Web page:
Female business school graduates are still paid less

The unjustified gender pay gap between male and female business school graduates is approximately 11 % in the private sector and 4% in the public sector. In the private sector, this unjustified gap has not diminished since the 1990s.
The unjustified gender pay gap refers to pay differences between men and women when similar positions and individuals with similar skills and knowledge are compared.
In the private sector, average pay of female business school graduates is approximately 75% of that of male graduates. The most important explanatory factor is that men are, more often than women, positioned in more demanding and thus better paid jobs.

 

Men work in better paid jobs

The total gender pay gap in the private sector between male and female business school graduates is 25%. This severe pay gap is explained by the difficulty/required skills level of the job and its position in the organisation, weekly working hours, years of experience and absence, industry and location of work.

Men have managerial duties more often than women, work longer hours and accumulate more years of experience, work in better paid sectors – such as finance – enjoy more often performance-related pay which raises the pay level, and they work more often than women in the Greater Helsinki Region where pay level is higher than in other locations.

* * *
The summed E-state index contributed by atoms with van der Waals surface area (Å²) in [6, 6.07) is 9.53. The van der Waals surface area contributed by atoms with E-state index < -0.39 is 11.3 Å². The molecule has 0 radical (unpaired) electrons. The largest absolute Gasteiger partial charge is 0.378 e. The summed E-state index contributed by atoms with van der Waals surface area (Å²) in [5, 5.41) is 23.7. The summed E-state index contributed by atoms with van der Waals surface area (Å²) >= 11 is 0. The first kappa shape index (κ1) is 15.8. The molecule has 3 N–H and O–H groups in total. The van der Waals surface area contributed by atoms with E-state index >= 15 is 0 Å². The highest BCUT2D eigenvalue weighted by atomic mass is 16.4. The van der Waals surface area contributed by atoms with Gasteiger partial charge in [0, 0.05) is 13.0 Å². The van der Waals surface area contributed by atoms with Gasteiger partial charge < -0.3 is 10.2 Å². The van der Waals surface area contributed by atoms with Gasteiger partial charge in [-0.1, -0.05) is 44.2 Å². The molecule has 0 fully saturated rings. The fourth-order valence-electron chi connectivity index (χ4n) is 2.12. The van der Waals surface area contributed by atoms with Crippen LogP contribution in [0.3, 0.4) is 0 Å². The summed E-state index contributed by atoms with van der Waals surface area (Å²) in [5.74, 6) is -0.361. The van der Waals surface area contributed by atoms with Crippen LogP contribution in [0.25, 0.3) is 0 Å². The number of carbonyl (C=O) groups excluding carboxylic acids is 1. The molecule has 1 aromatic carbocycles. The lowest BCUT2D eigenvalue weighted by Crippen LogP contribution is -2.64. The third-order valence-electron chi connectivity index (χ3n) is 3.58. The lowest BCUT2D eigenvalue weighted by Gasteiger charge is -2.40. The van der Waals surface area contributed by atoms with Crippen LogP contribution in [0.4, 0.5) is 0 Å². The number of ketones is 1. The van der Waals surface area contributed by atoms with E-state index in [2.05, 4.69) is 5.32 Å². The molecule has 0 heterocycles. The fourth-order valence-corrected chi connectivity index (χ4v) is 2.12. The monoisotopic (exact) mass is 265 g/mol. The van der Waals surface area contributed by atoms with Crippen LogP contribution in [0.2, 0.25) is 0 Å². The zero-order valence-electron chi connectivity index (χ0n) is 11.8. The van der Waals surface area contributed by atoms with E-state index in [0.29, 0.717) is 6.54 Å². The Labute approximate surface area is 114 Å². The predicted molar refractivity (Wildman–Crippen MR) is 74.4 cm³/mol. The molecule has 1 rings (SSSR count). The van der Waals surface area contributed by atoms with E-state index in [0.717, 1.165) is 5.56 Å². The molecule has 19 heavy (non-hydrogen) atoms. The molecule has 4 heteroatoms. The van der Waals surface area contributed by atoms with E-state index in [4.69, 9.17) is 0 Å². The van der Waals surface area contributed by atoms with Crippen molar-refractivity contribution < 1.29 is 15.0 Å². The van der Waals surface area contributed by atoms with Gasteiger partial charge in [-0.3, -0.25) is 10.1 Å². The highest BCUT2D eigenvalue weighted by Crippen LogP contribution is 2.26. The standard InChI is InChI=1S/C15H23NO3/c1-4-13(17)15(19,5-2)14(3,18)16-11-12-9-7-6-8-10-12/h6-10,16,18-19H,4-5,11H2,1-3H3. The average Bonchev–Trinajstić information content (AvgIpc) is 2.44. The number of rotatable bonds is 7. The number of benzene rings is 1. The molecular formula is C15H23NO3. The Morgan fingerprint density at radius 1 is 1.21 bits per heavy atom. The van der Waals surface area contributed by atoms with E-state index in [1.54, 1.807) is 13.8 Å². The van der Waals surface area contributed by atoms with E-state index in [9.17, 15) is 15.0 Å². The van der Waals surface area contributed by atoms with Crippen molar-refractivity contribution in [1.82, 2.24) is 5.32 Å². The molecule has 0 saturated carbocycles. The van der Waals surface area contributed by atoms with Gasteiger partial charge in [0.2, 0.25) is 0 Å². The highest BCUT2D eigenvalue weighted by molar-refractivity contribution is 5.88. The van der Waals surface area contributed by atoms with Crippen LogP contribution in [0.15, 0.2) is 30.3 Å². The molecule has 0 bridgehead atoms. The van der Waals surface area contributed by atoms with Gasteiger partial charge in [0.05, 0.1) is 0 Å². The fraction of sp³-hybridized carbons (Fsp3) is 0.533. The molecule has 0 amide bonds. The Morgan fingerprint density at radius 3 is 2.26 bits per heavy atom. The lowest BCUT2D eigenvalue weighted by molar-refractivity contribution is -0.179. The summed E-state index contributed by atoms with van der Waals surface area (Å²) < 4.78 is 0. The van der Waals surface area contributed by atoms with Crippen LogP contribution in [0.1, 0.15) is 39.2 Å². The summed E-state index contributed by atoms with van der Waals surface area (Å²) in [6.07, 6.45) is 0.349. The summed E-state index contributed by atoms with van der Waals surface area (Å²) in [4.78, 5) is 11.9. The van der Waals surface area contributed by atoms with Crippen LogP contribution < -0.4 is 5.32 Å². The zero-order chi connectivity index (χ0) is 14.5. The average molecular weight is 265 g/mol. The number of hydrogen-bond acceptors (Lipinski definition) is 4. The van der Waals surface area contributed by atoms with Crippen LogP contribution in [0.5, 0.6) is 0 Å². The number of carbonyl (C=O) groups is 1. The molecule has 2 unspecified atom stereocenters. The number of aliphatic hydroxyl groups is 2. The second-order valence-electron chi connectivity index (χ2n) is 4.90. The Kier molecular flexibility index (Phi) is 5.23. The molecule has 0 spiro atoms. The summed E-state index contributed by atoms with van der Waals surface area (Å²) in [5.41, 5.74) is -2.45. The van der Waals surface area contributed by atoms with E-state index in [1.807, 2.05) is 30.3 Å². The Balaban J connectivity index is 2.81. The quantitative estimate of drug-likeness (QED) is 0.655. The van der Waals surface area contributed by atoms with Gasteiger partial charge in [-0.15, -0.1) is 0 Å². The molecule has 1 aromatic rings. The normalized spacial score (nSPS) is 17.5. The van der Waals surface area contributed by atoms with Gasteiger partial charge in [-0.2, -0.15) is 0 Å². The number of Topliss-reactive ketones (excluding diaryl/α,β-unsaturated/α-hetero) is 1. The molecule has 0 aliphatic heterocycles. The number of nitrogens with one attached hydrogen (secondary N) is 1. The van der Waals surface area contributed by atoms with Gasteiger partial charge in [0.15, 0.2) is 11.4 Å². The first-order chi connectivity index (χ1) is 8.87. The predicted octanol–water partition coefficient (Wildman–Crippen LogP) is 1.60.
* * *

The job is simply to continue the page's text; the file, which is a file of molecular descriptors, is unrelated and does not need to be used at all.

The unjustified gender pay gap between male and female business school graduates is approximately 11 % in the private sector and 4% in the public sector. In the private sector, this unexplainable gap has not diminished since the 1990s. The unjustified gender pay gap refers to pay differences between men and women when similar positions and individuals with similar skills and knowledge are compared.

Women should be encouraged to accept promotions and demand better pay


In order to change attitudes in working life, the contribution of men and women, team leaders and management is needed to reduce the gender pay gap. Changing attitudes is not enough, however, and women should also be encouraged to accept promotions and request salaries corresponding to their skills and knowledge.

Men and women behave differently in salary negotiations. Women often settle for lower pay and rarely bring up the question of pay rises in their organisations.

Women should have the courage to step into their zone of uncomfortability and take decisions which may contradict traditional choices. When a promotion is offered, accept it. Women should have more determination and risk-taking. Female business school students should choose more male-dominated majors along with more traditional ones. Professionals also need more equitable sharing of family responsibilities.